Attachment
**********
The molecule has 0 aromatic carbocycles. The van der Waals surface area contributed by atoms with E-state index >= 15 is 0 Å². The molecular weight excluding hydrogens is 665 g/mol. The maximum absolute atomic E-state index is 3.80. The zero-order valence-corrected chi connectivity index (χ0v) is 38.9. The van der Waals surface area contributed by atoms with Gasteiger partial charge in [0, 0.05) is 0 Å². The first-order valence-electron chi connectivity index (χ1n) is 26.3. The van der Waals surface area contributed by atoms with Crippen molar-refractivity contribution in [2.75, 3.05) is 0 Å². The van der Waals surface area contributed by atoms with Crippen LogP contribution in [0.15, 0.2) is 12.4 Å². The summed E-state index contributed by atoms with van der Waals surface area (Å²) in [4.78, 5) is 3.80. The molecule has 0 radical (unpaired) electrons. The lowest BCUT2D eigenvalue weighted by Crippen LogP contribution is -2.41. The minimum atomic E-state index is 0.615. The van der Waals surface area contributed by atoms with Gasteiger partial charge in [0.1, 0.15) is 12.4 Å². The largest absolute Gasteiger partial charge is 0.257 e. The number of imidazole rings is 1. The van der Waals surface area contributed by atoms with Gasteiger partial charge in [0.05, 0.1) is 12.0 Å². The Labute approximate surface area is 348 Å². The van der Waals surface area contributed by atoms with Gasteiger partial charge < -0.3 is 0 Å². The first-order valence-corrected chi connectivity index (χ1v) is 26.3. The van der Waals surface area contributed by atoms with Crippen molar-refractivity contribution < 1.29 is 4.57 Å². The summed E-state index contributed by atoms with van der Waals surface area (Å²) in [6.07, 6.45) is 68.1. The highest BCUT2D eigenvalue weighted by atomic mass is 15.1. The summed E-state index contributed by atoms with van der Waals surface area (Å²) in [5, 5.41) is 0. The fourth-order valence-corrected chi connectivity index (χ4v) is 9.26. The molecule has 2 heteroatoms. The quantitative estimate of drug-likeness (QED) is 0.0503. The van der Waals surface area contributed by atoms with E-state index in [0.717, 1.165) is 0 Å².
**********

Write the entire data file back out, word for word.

The molecule has 0 aromatic carbocycles. The van der Waals surface area contributed by atoms with E-state index >= 15 is 0 Å². The molecular weight excluding hydrogens is 665 g/mol. The maximum absolute atomic E-state index is 3.80. The zero-order valence-corrected chi connectivity index (χ0v) is 38.9. The van der Waals surface area contributed by atoms with Gasteiger partial charge in [0, 0.05) is 0 Å². The first-order valence-electron chi connectivity index (χ1n) is 26.3. The van der Waals surface area contributed by atoms with Crippen molar-refractivity contribution in [2.75, 3.05) is 0 Å². The van der Waals surface area contributed by atoms with Crippen LogP contribution in [0.15, 0.2) is 12.4 Å². The summed E-state index contributed by atoms with van der Waals surface area (Å²) in [4.78, 5) is 3.80. The molecule has 0 radical (unpaired) electrons. The lowest BCUT2D eigenvalue weighted by Crippen LogP contribution is -2.41. The minimum atomic E-state index is 0.615. The van der Waals surface area contributed by atoms with Gasteiger partial charge in [0.1, 0.15) is 12.4 Å². The largest absolute Gasteiger partial charge is 0.257 e. The number of imidazole rings is 1. The van der Waals surface area contributed by atoms with Gasteiger partial charge in [0.05, 0.1) is 12.0 Å². The Labute approximate surface area is 348 Å². The van der Waals surface area contributed by atoms with Gasteiger partial charge < -0.3 is 0 Å². The first-order valence-corrected chi connectivity index (χ1v) is 26.3. The van der Waals surface area contributed by atoms with Crippen molar-refractivity contribution < 1.29 is 4.57 Å². The summed E-state index contributed by atoms with van der Waals surface area (Å²) in [6.07, 6.45) is 68.1. The highest BCUT2D eigenvalue weighted by atomic mass is 15.1. The summed E-state index contributed by atoms with van der Waals surface area (Å²) in [5, 5.41) is 0. The fourth-order valence-corrected chi connectivity index (χ4v) is 9.26. The molecule has 2 heteroatoms. The quantitative estimate of drug-likeness (QED) is 0.0503. The van der Waals surface area contributed by atoms with E-state index in [0.717, 1.165) is 0 Å².